Digital Contraceptives And Period Trackers: The Rise of Femtech.

With market predicted to be worth $50billion by 2025, is women’s health no longer being overlooked by tech?

Digital contraceptive techniques have been on the receiving end of bad press recently after Swedish company Natural Cycles was described as “misleading” by the UK’s advertising body, and a number of women complained about becoming pregnant while relying on the app.

But that hasn’t stopped the industry from thriving, with the launch of Moody Month, which tracks hormones and menstrual cycles, and Flo Health, an ovulation calculator, being valued at $200m in the same week, suggesting there is still massive demand among women for products which are invariably described as femtech.

Catering to a market that market analysts Frost & Sullivan have forecast will be worth $50billion by 2025, femtech is the subset of apps and gadgets geared at enhancing women’s wellbeing. Currently made up of at least 200 startups worldwide, the companies focus solely on women’s health and are primarily managed by female CEOs and innovators.

Woom, a fertility-tracking app that recently featured in Forbes’s list of 60 female-led startups, was started by Clelia Morales and Laurence Fontinoy, who left their jobs at eBay and Google respectively to launch the app after facing fertility issues themselves and raised $2million through crowdfunding.

woman carrying baby while walking

“The app uses an algorithm to optimise pregnancy, but it’s also educating women about their bodies”, said the co-founders. “We wanted to fill the knowledge gap and to help women feel in control,” says Clelia, now a working mum of two. Apps in particular are favoured by women and girls who want to track their moods, hormones and cycles, simply to have a better understanding of their bodies.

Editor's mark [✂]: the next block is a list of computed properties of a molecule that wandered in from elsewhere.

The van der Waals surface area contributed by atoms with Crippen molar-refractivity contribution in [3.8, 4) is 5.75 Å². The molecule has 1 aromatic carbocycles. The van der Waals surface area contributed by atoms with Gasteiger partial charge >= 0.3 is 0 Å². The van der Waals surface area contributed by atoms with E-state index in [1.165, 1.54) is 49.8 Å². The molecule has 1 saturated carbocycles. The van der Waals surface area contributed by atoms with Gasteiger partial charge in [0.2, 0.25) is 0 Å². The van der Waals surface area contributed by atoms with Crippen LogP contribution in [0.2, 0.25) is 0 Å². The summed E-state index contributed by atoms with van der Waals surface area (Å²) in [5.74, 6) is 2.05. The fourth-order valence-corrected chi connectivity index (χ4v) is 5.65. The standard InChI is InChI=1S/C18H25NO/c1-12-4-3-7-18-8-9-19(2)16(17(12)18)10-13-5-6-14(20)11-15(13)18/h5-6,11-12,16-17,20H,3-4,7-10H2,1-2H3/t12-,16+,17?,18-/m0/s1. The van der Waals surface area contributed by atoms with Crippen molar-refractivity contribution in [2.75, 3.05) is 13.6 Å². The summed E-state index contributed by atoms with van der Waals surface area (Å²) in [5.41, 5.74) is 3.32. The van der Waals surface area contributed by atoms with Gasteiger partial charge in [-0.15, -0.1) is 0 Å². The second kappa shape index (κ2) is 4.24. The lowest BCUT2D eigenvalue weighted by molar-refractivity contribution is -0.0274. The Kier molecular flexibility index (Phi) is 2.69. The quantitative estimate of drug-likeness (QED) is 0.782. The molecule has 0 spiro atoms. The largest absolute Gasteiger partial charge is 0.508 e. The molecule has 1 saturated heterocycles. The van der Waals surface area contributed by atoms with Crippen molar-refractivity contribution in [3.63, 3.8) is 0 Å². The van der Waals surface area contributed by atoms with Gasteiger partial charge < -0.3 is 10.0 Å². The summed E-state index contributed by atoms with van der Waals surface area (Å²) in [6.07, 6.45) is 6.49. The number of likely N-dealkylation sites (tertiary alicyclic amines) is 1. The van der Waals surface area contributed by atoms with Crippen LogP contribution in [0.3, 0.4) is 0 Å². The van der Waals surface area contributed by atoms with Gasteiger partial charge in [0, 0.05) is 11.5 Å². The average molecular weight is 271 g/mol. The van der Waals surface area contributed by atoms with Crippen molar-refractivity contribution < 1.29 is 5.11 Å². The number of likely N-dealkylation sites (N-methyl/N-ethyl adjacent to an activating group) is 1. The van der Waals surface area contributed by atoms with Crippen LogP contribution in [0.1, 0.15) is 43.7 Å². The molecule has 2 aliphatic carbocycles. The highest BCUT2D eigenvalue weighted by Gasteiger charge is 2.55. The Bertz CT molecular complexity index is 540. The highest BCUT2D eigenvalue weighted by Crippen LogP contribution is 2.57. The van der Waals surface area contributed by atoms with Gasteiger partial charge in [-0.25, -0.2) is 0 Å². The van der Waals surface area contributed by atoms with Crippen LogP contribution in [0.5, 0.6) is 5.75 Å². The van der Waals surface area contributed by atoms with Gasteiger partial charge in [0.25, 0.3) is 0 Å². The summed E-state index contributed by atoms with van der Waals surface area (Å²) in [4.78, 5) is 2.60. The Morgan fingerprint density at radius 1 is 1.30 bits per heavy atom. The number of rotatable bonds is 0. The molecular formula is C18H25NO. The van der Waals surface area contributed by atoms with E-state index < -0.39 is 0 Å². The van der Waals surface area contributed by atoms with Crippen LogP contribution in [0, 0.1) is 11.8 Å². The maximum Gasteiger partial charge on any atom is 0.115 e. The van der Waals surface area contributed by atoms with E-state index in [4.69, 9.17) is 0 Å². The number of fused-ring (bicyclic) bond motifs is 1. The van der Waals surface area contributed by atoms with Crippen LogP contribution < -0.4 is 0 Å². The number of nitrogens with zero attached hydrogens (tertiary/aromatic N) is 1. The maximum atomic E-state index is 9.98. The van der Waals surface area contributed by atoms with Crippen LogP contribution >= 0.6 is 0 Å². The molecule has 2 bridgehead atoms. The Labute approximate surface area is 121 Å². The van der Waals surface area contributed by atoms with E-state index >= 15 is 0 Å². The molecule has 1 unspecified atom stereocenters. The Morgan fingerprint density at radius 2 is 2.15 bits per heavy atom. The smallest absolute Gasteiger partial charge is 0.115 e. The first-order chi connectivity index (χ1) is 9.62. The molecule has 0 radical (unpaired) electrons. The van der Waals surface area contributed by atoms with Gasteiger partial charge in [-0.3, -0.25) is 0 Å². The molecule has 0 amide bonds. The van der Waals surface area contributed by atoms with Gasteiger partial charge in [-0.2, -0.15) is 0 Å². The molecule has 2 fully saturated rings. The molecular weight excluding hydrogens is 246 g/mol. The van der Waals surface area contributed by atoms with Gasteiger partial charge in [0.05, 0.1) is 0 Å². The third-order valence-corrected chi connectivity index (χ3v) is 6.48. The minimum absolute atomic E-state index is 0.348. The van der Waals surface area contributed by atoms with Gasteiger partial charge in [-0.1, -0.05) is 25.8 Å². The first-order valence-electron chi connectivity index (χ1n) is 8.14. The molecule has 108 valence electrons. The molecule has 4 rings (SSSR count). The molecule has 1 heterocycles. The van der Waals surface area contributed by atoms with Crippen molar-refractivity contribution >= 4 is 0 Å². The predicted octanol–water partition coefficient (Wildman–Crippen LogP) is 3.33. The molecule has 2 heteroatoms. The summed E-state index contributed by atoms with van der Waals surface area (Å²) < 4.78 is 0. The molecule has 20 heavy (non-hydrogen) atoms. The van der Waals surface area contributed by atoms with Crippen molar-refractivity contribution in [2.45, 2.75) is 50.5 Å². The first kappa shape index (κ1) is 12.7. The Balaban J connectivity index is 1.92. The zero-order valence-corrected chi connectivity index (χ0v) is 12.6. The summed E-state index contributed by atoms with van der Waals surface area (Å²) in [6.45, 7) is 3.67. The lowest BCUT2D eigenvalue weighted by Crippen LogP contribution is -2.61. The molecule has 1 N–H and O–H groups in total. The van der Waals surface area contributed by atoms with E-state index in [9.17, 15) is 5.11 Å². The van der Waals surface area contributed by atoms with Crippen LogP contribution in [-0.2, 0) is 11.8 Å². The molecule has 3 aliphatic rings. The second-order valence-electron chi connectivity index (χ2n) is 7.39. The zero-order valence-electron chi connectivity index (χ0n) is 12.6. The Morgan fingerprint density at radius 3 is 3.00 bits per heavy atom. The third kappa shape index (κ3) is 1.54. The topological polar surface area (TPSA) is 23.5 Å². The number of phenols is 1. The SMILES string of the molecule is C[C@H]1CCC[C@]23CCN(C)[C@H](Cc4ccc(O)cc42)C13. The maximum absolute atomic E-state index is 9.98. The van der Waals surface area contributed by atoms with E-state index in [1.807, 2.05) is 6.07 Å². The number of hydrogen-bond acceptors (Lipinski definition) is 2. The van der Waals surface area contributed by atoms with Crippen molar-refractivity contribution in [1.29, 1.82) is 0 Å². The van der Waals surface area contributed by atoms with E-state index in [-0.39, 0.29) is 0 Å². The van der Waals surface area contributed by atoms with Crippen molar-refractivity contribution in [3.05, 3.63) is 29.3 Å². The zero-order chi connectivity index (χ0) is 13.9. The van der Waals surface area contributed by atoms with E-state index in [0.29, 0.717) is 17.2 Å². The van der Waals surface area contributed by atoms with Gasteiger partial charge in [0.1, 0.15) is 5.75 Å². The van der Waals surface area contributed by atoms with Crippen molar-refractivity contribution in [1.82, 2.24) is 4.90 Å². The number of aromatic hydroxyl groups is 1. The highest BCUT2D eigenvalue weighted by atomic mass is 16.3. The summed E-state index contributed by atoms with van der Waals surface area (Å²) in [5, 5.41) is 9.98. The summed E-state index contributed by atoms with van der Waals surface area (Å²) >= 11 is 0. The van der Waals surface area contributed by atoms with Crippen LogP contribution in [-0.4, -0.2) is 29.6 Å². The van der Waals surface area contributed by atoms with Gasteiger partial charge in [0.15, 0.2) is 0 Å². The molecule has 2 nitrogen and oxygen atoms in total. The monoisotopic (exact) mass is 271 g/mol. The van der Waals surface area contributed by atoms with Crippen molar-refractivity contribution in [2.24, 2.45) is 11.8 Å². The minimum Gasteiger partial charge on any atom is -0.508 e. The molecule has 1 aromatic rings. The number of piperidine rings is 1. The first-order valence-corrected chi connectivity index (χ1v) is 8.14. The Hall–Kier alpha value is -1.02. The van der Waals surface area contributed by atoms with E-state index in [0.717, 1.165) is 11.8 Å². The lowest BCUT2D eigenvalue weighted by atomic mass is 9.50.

Kitty Croft, 15, from London, uses the period and ovulation tracking app, Clue, and says most of her friends do the same. They all use an in-app feature to sync their data, meaning everyone knows where their friend is in their cycle.

“To some this may seem slightly pointless, but to me it felt like a real shift in the way we see periods. People are embarrassed talking about periods, but this app makes them seem less of a shame and more of a way of life. It is a reminder that all women go through the same thing and no one should ever feel embarrassed about it. For my friends and I it is just another way for us to become closer, while also having a bit of a laugh.”

Developers in femtech are confident that the industry can help combat the dearth of women in scientific research, as well the social taboos around women’s health, from menstruation to postnatal depression and breastfeeding. Jacinda Ardern, the prime minster of New Zealand who returned to work six weeks after giving birth, recently described the wireless breast pump she uses at work as having “made it possible to do my job.”

But currently, just 10% of global investment goes to female-led startups according to Forbes.

“It’s tough. 95% of the time you’re pitching to men who can’t relate to the product. Sometimes it’s uncomfortable,” says Woom’s Laurence, recalling a room of investors breaking into laughter at the mention of menopause. As women, “you have to show more [potential], more traction”, say the female founders. The duo also shared how people often assume they’re altruists running a social enterprise, joking: “You can’t just be women wanting to make money!”

“While femtech started as a few niche companies solving women’s health issues it has added momentum to healthcare companies across the world, recognising the need for specialised solutions catering to women’s health,” says Shruthi Parakkal, a consultant at market analysts Frost & Sullivan.

This is why Portfolia, a US-based venture platform financed nearly exclusively by female investors, created the world’s first femtech fund in June. The fund is expecting to invest nearly $4m in six top-performing women’s wellness and health startups this year.

“This kind of technology can increase accessibility to care, especially in developing countries and also rural areas – and especially for screening for chronic conditions, prenatal scans, cervical cancer screening etc. For example, cervical cancer screening in low-resource settings accounts for 80% of cervical cancer incidence and 95% of cervical cancer mortality.”